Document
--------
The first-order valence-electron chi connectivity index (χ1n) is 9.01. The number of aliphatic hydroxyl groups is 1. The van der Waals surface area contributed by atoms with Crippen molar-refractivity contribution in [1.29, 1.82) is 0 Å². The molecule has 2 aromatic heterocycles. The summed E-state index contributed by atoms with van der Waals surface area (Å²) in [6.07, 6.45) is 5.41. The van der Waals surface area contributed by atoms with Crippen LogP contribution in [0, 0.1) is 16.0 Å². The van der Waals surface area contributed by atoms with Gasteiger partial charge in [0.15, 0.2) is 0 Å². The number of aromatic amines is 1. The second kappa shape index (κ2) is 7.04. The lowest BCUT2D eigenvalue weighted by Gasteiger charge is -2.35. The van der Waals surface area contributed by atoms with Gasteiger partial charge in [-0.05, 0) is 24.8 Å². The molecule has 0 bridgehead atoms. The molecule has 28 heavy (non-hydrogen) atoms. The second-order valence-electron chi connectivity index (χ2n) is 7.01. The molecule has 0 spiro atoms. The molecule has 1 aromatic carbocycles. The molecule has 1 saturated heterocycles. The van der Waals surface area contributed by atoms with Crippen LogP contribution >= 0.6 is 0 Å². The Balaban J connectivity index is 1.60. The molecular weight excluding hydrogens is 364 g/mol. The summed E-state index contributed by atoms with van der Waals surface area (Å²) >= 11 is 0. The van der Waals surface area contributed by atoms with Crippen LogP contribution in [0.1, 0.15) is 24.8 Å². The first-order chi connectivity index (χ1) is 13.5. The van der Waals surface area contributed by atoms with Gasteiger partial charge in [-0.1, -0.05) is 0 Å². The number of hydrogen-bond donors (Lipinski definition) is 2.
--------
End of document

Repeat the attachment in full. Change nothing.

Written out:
The first-order valence-electron chi connectivity index (χ1n) is 9.01. The number of aliphatic hydroxyl groups is 1. The van der Waals surface area contributed by atoms with Crippen molar-refractivity contribution in [1.29, 1.82) is 0 Å². The molecule has 2 aromatic heterocycles. The summed E-state index contributed by atoms with van der Waals surface area (Å²) in [6.07, 6.45) is 5.41. The van der Waals surface area contributed by atoms with Crippen LogP contribution in [0, 0.1) is 16.0 Å². The van der Waals surface area contributed by atoms with Gasteiger partial charge in [0.15, 0.2) is 0 Å². The number of aromatic amines is 1. The second kappa shape index (κ2) is 7.04. The lowest BCUT2D eigenvalue weighted by Gasteiger charge is -2.35. The van der Waals surface area contributed by atoms with Gasteiger partial charge in [-0.05, 0) is 24.8 Å². The molecule has 0 bridgehead atoms. The molecule has 28 heavy (non-hydrogen) atoms. The second-order valence-electron chi connectivity index (χ2n) is 7.01. The molecule has 0 spiro atoms. The molecule has 1 aromatic carbocycles. The molecule has 1 saturated heterocycles. The van der Waals surface area contributed by atoms with Crippen LogP contribution >= 0.6 is 0 Å². The Balaban J connectivity index is 1.60. The molecular weight excluding hydrogens is 364 g/mol. The summed E-state index contributed by atoms with van der Waals surface area (Å²) >= 11 is 0. The van der Waals surface area contributed by atoms with Crippen LogP contribution in [0.1, 0.15) is 24.8 Å². The first-order chi connectivity index (χ1) is 13.5. The van der Waals surface area contributed by atoms with Gasteiger partial charge in [-0.1, -0.05) is 0 Å². The number of hydrogen-bond donors (Lipinski definition) is 2.